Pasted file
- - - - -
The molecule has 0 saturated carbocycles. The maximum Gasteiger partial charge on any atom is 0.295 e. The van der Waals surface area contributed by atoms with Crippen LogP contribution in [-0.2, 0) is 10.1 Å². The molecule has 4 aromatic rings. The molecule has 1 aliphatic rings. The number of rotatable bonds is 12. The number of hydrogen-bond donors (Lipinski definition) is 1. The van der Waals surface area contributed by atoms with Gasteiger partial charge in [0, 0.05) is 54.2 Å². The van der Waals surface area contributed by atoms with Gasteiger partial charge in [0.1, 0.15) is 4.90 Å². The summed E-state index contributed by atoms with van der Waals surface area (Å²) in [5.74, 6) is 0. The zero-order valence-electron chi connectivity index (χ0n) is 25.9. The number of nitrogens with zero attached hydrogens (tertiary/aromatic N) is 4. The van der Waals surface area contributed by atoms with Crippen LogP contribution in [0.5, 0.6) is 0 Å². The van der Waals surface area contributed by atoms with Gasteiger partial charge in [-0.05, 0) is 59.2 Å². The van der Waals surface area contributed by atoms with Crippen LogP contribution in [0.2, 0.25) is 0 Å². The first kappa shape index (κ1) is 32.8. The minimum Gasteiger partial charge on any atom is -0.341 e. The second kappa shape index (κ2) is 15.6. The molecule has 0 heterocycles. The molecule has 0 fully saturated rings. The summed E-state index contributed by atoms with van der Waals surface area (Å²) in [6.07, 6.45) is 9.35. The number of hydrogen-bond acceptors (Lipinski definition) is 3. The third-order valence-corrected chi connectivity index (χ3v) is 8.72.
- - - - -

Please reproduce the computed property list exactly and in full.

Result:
The molecule has 0 saturated carbocycles. The maximum Gasteiger partial charge on any atom is 0.295 e. The van der Waals surface area contributed by atoms with Crippen LogP contribution in [-0.2, 0) is 10.1 Å². The molecule has 4 aromatic rings. The molecule has 1 aliphatic rings. The number of rotatable bonds is 12. The number of hydrogen-bond donors (Lipinski definition) is 1. The van der Waals surface area contributed by atoms with Gasteiger partial charge in [0, 0.05) is 54.2 Å². The van der Waals surface area contributed by atoms with Gasteiger partial charge in [0.1, 0.15) is 4.90 Å². The summed E-state index contributed by atoms with van der Waals surface area (Å²) in [5.74, 6) is 0. The zero-order valence-electron chi connectivity index (χ0n) is 25.9. The number of nitrogens with zero attached hydrogens (tertiary/aromatic N) is 4. The van der Waals surface area contributed by atoms with Crippen LogP contribution in [0.5, 0.6) is 0 Å². The van der Waals surface area contributed by atoms with Gasteiger partial charge in [-0.05, 0) is 59.2 Å². The van der Waals surface area contributed by atoms with Crippen LogP contribution in [0.2, 0.25) is 0 Å². The first kappa shape index (κ1) is 32.8. The minimum Gasteiger partial charge on any atom is -0.341 e. The second kappa shape index (κ2) is 15.6. The molecule has 0 heterocycles. The molecule has 0 fully saturated rings. The summed E-state index contributed by atoms with van der Waals surface area (Å²) in [6.07, 6.45) is 9.35. The number of hydrogen-bond acceptors (Lipinski definition) is 3. The third-order valence-corrected chi connectivity index (χ3v) is 8.72.